CTIA, CEA cheer FCC move to release more TV spectrum

Representatives for the wireless and consumer electronics industries are heralding the FCC's move to permit TV channel sharing by broadcasters, a move designed to foster the repurposing of broadcast spectrum for wireless broadband.  

The commission's Innovation in the Television Bands Report and Order was released last Friday in anticipation of a future incentive auction and establishes a framework for how two or more television licensees may voluntarily share a single 6 MHz channel.

The FCC's promotion of channel-sharing is part of an effort to encourage TV broadcasters to release their frequencies for wireless broadband use in an incentive spectrum auction. Lawmakers expect to generate as much as $16 billion from the auction of TV broadcasters' spectrum, which was authorized via the Middle Class Tax Relief and Job Creation Act enacted in February.

"To be sure, this is only the first of several orders the commission must issue before it can conduct voluntary incentive auctions. But moving quickly to adopt these ground rules reinforces to all how urgent it is to find more spectrum for mobile broadband services," said FCC Commissioner Mignon L. Clyburn.

"By allowing broadcasters to share channels, the FCC is making TV spectrum license holders more efficient users of this finite resource. In turn, consumers will benefit as wireless providers will have an opportunity to purchase the repacked spectrum for billions at auction," said CTIA President and CEO Steve Largent.

Gary Shapiro, president and CEO of the Consumer Electronics Association, chimed in as well, saying, "The nation's spectrum crisis is real, and it is here. The FCC's action today is a key step toward ensuring that additional spectrum for wireless broadband is available so that all Americans can enjoy the robust mobile broadband networks that our nation so desperately needs."

The commission also said it is days away from releasing details about the reverse auction planned for September that will target a mobile broadband wasteland in rural and remote parts of the United States. The commission intends to use reverse competitive bidding to award a total of $300 million to companies willing to build 3G or better networks in unserved wireless markets. Winning bidders will be required to establish 3G service within two years, or 4G service within three years, of receiving funding.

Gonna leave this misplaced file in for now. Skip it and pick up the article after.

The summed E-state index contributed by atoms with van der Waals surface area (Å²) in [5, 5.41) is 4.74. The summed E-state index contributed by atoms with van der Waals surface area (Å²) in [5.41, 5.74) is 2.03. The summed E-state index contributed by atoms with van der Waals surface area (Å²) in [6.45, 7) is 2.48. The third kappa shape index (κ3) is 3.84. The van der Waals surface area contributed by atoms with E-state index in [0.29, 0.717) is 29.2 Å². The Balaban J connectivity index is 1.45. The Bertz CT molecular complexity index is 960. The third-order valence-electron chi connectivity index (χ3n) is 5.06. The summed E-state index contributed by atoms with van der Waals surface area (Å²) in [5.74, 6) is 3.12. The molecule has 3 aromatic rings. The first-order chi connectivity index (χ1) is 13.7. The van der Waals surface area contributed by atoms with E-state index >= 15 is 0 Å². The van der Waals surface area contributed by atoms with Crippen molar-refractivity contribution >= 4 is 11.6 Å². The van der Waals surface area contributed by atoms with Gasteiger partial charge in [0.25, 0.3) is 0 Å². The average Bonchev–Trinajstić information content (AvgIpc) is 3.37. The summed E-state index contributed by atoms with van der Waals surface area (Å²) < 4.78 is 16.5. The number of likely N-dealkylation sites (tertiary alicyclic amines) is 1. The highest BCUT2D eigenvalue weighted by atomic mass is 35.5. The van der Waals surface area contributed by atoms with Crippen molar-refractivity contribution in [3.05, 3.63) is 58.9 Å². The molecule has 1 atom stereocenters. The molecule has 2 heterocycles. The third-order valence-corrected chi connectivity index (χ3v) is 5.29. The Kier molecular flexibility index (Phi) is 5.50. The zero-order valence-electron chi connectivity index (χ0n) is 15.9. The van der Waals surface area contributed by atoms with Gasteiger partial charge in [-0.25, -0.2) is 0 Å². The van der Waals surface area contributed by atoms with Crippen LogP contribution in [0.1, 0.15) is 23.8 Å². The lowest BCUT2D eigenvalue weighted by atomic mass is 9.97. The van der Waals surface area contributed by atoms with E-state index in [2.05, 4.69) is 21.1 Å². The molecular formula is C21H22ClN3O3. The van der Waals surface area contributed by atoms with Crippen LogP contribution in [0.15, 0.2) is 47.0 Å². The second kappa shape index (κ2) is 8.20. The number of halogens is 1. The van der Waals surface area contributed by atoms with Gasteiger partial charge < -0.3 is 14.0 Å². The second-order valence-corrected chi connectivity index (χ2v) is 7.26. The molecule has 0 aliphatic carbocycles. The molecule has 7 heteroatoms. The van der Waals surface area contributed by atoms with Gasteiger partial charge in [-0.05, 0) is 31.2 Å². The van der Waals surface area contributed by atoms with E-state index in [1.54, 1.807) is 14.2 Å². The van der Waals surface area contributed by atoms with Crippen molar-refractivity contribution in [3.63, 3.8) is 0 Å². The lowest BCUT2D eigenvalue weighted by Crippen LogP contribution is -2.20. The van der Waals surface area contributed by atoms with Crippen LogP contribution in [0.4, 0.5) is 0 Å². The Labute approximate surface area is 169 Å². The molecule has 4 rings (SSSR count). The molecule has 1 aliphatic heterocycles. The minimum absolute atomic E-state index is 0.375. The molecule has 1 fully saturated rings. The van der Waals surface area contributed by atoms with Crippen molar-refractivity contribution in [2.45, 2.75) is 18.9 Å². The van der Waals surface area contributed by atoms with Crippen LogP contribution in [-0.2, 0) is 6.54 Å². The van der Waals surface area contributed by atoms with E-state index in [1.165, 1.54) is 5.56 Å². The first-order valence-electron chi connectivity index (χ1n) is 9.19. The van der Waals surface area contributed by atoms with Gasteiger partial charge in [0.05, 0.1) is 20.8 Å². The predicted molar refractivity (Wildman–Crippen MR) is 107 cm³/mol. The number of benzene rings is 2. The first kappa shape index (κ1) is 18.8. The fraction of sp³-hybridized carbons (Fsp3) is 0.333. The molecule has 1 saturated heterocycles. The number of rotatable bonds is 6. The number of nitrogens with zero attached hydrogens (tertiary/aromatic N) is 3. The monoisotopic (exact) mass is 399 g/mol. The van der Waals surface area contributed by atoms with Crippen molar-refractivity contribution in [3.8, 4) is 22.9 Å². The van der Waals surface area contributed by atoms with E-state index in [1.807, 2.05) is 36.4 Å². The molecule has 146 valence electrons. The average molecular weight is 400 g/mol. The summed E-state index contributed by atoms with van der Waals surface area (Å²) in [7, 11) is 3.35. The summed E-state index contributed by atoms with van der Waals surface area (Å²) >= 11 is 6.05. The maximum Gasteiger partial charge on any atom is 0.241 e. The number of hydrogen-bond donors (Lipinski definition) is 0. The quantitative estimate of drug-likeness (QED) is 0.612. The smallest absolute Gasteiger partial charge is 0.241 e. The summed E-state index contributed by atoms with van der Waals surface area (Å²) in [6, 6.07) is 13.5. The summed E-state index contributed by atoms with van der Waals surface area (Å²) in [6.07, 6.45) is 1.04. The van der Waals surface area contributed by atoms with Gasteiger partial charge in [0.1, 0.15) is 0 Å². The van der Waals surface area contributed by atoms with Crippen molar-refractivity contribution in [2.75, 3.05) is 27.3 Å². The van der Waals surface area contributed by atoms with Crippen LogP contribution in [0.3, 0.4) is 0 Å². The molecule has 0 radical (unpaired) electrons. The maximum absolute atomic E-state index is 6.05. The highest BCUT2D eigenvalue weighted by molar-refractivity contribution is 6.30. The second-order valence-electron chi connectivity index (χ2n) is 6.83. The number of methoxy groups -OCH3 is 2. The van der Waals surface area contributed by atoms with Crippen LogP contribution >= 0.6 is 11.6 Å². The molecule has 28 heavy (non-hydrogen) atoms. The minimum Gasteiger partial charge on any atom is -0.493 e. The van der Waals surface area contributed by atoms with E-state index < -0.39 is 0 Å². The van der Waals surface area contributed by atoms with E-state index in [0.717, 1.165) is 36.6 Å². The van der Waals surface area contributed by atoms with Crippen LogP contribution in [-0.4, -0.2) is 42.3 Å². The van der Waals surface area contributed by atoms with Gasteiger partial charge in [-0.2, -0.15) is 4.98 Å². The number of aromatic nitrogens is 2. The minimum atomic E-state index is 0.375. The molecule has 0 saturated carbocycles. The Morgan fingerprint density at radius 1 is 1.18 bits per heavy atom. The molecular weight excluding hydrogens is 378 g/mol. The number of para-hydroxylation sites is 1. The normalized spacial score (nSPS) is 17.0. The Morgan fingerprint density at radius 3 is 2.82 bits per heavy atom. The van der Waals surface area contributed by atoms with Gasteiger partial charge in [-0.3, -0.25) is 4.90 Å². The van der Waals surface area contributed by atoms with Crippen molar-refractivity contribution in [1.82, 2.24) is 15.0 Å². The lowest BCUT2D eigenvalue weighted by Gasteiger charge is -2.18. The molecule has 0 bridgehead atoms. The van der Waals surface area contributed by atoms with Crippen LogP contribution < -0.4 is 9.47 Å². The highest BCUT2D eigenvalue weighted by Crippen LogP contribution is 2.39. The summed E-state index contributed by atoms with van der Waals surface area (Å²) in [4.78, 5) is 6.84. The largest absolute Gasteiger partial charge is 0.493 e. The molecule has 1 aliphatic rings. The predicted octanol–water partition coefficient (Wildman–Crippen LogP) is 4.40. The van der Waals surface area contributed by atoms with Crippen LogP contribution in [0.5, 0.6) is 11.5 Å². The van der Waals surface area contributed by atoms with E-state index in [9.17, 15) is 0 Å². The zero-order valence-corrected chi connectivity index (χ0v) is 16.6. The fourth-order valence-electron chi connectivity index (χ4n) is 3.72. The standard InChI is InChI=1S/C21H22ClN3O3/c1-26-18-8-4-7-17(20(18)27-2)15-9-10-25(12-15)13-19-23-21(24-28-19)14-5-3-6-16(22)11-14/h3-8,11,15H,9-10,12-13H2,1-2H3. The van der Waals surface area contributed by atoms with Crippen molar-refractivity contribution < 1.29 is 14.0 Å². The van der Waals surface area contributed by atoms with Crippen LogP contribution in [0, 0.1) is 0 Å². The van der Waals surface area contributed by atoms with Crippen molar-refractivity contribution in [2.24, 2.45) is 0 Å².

Also last Friday, the FCC issued a Notice of Proposed Rulemaking regarding possible reforms to the way it gathers fees each year for the Universal Service Fund. The commission could expand the base of contributors to the USF program, although it is unclear which types of companies might be required to contribute. "Program costs are projected to be approximately $9 billion this year alone, so it's important the burden of paying for it is distributed fairly. Right now, roughly 44 percent of the contribution burden falls on wireless providers and their customers," commented Scott Bergmann, CTIA vice president of regulatory affairs.

In separate spectrum-related news, the House Energy and Commerce Committee last week initiated the Federal Spectrum Working Group, a bipartisan task force aimed at finding ways to improve spectrum use.

"Spectrum is the key ingredient for faster, more ubiquitous wireless broadband, spurring unprecedented growth in new online applications and services," said Anna Eshoo, D-Calif., and ranking member of the Communications and Technology Subcommittee. "We need a comprehensive approach to spectrum policy, including an examination of how the federal government uses it."

For more:
- see this FCC release and this document
- see this CEA release
- see this CTIA release
- see this TMCnet article
- see this Telecompetitor article
- see this AT&T blog post
- see this National Journal article

Related articles:
Furchtgott-Roth: Is there a spectrum shortage?
The merits of open and competitive spectrum auctions
Verizon, AT&T cheer spectrum auctions; $7B earmarked for public safety network
$300 million reverse auction targets mobile broadband wasteland
Seybold's Take: Spectrum auctions locked in Congress